Getting started

The Student Achievement ProgramA month ago, I had a coffee-and-catch-up session with a dear friend of mine. It was a sunday afternoon, and as usual we had a long and inspiring conversation. She was about to set off exploring the world, and I, as usual, wanted to explore the uncharted regions of my mind. We created a mutual pact – that we would both venture forth, and deliver on our ambition. Obviously my friend has the more pleasurable end of the deal, as I believe her to be somewhere “on a beach, in the sun, sipping cocktails and enjoying life- ready to hug the world” (it’s not a real quote, but hey… it adds to the picture right?), whereas I am in Holland, enjoying what can only be described as the worst summer in history. At least I’m inside.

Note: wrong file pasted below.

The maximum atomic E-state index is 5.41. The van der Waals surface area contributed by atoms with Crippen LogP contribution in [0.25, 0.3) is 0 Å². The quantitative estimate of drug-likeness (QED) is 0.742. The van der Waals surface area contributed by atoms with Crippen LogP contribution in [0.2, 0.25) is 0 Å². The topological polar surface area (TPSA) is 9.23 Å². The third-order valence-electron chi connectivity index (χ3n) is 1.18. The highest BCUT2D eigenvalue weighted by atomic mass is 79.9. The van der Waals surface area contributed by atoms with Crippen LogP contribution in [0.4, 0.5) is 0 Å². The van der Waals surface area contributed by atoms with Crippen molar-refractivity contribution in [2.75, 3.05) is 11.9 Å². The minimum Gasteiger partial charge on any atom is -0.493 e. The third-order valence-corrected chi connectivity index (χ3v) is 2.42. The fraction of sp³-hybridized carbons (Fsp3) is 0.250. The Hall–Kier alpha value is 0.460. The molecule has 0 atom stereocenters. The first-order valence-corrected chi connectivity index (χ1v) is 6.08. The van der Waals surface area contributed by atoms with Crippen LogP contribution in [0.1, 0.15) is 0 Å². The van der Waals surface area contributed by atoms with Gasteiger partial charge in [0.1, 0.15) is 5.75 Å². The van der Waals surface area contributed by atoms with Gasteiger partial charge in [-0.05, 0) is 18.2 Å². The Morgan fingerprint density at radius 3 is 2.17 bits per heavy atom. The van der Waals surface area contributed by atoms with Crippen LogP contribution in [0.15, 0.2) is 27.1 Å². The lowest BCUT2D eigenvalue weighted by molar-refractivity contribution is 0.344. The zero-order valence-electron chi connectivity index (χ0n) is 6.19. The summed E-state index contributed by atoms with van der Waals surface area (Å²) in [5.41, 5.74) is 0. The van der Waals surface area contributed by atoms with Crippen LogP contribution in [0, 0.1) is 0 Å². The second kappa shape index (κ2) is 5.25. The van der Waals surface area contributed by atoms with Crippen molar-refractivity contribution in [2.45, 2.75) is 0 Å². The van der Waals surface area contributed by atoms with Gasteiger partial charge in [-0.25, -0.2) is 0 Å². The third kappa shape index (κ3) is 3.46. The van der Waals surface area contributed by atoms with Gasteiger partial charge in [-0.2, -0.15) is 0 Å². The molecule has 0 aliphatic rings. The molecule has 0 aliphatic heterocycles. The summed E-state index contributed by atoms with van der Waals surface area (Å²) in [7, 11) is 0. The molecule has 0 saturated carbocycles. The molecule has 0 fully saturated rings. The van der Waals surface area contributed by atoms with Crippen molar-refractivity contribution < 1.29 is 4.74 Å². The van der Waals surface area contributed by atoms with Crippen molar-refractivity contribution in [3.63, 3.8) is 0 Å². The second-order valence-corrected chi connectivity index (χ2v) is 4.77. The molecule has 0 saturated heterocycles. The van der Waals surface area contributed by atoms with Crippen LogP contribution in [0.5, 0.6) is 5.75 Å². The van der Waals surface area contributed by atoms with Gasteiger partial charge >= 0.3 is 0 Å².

A month after we created this pact, I am taking the next step; a daily blog which will chronicle my unearthing of some interesting findings concerning the quest for mastery at universities and colleges around the world. What is mastery? Well, we’ll get to that at some point – this is the introduction, so hang in there.

Yes, it is true; I am writing a book. However, the more I write, the more I discover the vast number of tangents one can branch out on when exploring a topic such as this one.

The purpose of this blog is simple; rhythm. I have had the pleasure of studying writing at some occasion in my life, and the best advice I got from Professor F. (really, his name starts with an F, whatever you are thinking…) was to write every day (admittedly, I updated my journal twice that term… but still.)